Student Support Services
Meet: Jennifer Kishun
Q: So maybe you can tell us a little bit about yourself.
A: Well, my major is Special Education. During the summertime I was able to teach for Dowling College's Children's Program, and I loved it. It was so wonderful. However, they weren't Special Ed students; I just loved being around them--it makes me want to go out there and help other children.
My major when I first came to college was actually Psychology. I was debating between Psychology and Physical Therapy. I picked Psychology because I felt that there are a lot of people out there who need a lot of help. I always thought I was a good listener and I think I give good advice, so I figured that would be the best way for me to go. But I wanted to work with children and I didn't want to stay in school that long; after finding out about Psychology I was like, "Ooh, I'll really be in school for life!"
My minor was Education. And after I took my first Ed class I realized that that would probably be the best way. I could still be able to help kids, and do something that would be rewarding. So I picked Special Ed, which is Psych-based--I love Psychology so much--and that's pretty much what I do here.
I work for the Dowling Institute on campus and I love working there. I've worked there since I was a freshman--clerical work.
Q: How has Student Support Services helped you?
A: I love Student Support Services. When I got the application in the mail, I didn't know what they were about, but after the orientation, they were just so helpful to me. All the counselors helped me out a lot: picking classes, knowing professors, telling me who I should go with. Anybody who takes advantage of Student Support has the upper hand, I think. And they're so nice; they get you mixed up in things. I was actually sophomore class president and if it wasn't for Student Support, I don't think I would actually go out and do something like that. They kind of encourage you.
Q: So what made you decide to go for class president?
A: I wanted to join something. It was sophomore year, and I was like, I can't just go to college, I have to do something. I'm not really a sporty person, and I wouldn't go out for the newspaper, but I thought I had some leadership skills. I called student government and they told me they needed a class president--that I could run--and I really wasn't sure. I am so nervous in front of a crowd. But I thought about it--if nothing else, it would look great on my resume!
I enjoyed it, going to the meetings and a few functions. I was involved with Adopt-a-Child during Christmas time, and it helped me a lot; I was able to take advantage of something of the college, and I really liked it. I would do it again if I had the time, but I don't.
Q: Maybe you could describe your relationship with your mentee.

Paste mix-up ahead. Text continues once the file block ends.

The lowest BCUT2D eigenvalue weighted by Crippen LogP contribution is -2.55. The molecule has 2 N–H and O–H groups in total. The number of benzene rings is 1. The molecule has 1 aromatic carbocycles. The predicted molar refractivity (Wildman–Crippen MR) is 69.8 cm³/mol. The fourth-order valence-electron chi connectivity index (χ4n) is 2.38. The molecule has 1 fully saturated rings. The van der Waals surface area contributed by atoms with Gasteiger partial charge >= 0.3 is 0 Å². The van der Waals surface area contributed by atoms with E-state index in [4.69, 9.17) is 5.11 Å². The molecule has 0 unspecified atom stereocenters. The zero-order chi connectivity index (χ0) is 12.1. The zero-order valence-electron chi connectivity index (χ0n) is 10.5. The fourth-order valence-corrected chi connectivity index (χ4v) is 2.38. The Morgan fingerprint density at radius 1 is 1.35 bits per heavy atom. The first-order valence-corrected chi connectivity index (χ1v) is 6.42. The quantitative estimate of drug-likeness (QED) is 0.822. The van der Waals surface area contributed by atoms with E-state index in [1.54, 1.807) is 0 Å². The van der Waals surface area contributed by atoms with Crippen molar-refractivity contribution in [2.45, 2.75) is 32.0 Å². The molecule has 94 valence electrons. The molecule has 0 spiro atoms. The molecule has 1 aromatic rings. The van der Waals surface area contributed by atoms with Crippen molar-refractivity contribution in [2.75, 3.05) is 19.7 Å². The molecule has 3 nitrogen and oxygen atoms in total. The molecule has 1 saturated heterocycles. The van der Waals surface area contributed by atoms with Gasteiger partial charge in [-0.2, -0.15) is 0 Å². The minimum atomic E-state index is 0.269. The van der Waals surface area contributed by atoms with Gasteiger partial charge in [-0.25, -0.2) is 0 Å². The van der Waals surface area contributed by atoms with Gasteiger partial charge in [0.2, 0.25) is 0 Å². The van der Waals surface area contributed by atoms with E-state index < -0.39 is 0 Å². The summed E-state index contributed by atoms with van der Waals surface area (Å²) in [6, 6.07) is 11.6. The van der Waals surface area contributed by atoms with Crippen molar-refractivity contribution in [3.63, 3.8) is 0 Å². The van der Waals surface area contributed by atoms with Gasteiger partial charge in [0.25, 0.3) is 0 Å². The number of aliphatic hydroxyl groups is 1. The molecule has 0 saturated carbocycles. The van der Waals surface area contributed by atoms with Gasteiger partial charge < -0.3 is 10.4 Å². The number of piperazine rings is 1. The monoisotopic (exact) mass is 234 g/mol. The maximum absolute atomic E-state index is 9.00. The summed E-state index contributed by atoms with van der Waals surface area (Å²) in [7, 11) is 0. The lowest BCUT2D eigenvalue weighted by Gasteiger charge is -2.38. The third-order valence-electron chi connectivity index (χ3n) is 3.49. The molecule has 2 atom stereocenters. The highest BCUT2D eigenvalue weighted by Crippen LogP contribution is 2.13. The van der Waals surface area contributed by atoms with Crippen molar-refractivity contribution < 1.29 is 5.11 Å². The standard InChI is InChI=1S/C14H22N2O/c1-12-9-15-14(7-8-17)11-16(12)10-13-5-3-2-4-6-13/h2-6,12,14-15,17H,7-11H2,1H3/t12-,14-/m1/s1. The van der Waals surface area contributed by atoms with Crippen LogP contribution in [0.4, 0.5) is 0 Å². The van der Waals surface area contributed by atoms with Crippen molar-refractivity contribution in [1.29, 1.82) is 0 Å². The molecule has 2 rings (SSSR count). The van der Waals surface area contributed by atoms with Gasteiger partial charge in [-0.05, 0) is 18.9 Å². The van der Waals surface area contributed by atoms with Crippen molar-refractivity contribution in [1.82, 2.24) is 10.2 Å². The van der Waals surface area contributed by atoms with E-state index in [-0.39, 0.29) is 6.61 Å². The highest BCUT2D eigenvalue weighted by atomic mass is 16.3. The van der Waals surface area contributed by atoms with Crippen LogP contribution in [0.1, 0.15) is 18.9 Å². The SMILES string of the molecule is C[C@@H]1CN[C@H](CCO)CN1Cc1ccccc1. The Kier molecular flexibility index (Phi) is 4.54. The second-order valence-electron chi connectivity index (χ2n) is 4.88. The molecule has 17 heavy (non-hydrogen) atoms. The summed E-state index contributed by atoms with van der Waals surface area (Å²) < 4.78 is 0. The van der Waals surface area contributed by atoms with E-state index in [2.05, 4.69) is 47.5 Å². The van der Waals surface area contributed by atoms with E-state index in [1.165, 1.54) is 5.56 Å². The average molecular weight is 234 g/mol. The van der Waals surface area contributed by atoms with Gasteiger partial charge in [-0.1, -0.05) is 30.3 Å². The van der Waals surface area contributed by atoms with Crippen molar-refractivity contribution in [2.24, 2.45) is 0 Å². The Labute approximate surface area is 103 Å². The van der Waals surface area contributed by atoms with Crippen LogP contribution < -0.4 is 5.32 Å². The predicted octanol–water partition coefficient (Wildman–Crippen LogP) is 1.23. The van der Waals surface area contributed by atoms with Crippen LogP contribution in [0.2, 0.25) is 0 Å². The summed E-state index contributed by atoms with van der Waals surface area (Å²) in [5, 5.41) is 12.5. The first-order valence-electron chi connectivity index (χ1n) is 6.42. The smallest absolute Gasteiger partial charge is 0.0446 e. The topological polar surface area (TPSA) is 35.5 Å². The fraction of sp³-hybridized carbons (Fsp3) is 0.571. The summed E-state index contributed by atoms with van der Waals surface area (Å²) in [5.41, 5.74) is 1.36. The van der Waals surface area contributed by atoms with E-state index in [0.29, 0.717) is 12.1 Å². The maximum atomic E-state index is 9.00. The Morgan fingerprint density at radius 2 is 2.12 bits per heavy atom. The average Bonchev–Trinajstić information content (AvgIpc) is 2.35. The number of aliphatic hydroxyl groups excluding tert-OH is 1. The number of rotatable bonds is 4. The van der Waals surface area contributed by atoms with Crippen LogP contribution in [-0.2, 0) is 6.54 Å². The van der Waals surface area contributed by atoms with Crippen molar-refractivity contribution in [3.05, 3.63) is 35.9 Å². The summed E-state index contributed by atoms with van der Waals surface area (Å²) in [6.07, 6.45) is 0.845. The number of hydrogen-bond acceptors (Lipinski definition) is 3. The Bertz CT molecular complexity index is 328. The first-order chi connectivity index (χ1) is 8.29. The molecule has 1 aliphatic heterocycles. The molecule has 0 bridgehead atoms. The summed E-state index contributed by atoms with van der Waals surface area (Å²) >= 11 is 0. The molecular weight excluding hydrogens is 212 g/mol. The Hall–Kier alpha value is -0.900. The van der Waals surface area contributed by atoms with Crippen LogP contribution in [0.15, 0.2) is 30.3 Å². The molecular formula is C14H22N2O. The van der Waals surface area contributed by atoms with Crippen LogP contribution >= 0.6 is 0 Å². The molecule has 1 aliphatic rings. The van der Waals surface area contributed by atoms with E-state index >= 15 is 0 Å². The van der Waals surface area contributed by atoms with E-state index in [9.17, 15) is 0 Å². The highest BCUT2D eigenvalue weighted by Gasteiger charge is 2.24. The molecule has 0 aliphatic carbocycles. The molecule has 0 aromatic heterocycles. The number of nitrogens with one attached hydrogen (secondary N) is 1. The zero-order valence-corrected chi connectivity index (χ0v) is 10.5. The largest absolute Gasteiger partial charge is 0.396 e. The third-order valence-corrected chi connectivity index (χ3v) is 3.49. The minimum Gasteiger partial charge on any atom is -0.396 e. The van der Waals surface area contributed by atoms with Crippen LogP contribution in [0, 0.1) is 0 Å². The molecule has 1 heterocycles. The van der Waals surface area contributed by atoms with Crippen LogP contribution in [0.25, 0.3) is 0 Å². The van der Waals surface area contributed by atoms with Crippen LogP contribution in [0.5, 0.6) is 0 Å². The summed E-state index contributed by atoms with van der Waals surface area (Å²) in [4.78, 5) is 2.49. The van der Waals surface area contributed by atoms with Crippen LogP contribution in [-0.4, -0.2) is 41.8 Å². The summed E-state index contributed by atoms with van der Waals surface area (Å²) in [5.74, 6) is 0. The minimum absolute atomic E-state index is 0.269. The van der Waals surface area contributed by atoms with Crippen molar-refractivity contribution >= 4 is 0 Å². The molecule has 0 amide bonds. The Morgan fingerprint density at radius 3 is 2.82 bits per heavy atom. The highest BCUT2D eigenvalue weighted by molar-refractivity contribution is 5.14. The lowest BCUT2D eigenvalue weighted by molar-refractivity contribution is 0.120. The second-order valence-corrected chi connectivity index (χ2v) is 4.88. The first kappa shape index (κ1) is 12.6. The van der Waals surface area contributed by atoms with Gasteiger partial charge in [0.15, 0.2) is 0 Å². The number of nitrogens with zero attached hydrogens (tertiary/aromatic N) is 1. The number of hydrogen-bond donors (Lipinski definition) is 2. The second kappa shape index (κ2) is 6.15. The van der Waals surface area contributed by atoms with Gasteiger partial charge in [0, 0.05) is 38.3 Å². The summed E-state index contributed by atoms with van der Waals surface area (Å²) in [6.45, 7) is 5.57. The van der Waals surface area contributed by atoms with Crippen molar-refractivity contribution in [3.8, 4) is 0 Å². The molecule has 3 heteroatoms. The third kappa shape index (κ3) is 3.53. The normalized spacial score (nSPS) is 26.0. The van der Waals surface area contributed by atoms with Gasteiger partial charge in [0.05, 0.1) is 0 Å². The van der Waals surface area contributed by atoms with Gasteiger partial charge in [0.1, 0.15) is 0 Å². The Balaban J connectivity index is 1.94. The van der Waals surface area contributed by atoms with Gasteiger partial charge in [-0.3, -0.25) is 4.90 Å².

A: was really glad that I was asked to be a part of it [the mentoring program]. I think it's rewarding. Basically, Jennifer and I can talk. I think she was having a difficult time, going in-between majors, and I helped her a little bit. She was Education for a little while; she came in as a Business major and thought maybe she wouldn't be happy doing that. She went to Education and I talked to her--since I'm an Education major--and pointed out a few things. I told her she would have to go for a master's degree and she really wasn't sure if she wanted to to that, so she went back to Business. But that was her decision.
I love the mentoring program. Even though me and Jen are about the same age, I think she was a little confused, but if you speak to somebody--anybody--it doesn't have to be a mentor, it really helps you if you're able to have your feelings out and everything else.
Q: For a new student who feels perhaps a little bit overwhelmed by all the new demands placed on them by college, and may be not so sure about which direction he or she wants to go in, what would you say to him or her?
A: I don't know, because I stress out a lot! But with the new demands, there is a lot. It wasn't so much my first semester but the second semester here; it always seems the spring semester is shorter, and I had two papers due and I was going crazy-I had a bunch of tests-I had a very hard Humanities class, and I don't think I got along too well with my Humanities teacher, so that didn't help at all. I was really stressed out. I was crying every night. It was horrible.
But I think you just have to take a deep breath, and keep telling yourself that if you really, truly want it, you're going to get through it. You've just got to take it one step at a time. It is hard when you're doing it, but once it's over you're like, "Wow, that was a piece of cake!" I always find myself saying that. "Oh, it wasn't that bad." But when you're going through it, it is. You just have to know that it's going to get better-not easier-but it will all pay off, I think.